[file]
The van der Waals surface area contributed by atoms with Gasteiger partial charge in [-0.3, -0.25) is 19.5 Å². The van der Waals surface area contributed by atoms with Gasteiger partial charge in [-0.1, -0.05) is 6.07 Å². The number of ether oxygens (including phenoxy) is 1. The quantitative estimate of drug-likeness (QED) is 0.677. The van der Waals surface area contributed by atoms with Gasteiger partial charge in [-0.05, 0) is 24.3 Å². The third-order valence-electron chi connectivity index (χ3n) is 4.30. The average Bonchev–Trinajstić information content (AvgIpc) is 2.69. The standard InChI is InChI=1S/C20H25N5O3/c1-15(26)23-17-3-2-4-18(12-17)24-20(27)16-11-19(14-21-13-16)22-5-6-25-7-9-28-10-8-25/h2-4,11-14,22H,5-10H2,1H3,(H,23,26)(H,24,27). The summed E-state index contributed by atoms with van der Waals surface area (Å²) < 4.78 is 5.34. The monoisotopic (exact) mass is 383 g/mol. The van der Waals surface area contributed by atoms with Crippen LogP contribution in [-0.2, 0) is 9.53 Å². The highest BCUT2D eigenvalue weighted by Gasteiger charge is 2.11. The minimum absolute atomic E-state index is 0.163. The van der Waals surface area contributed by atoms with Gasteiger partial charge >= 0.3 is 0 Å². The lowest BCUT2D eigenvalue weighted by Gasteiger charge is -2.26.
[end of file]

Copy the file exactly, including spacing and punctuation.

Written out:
The van der Waals surface area contributed by atoms with Gasteiger partial charge in [-0.3, -0.25) is 19.5 Å². The van der Waals surface area contributed by atoms with Gasteiger partial charge in [-0.1, -0.05) is 6.07 Å². The number of ether oxygens (including phenoxy) is 1. The quantitative estimate of drug-likeness (QED) is 0.677. The van der Waals surface area contributed by atoms with Gasteiger partial charge in [-0.05, 0) is 24.3 Å². The third-order valence-electron chi connectivity index (χ3n) is 4.30. The average Bonchev–Trinajstić information content (AvgIpc) is 2.69. The standard InChI is InChI=1S/C20H25N5O3/c1-15(26)23-17-3-2-4-18(12-17)24-20(27)16-11-19(14-21-13-16)22-5-6-25-7-9-28-10-8-25/h2-4,11-14,22H,5-10H2,1H3,(H,23,26)(H,24,27). The summed E-state index contributed by atoms with van der Waals surface area (Å²) < 4.78 is 5.34. The monoisotopic (exact) mass is 383 g/mol. The van der Waals surface area contributed by atoms with Crippen LogP contribution in [-0.2, 0) is 9.53 Å². The highest BCUT2D eigenvalue weighted by Gasteiger charge is 2.11. The minimum absolute atomic E-state index is 0.163. The van der Waals surface area contributed by atoms with Gasteiger partial charge >= 0.3 is 0 Å². The lowest BCUT2D eigenvalue weighted by Gasteiger charge is -2.26.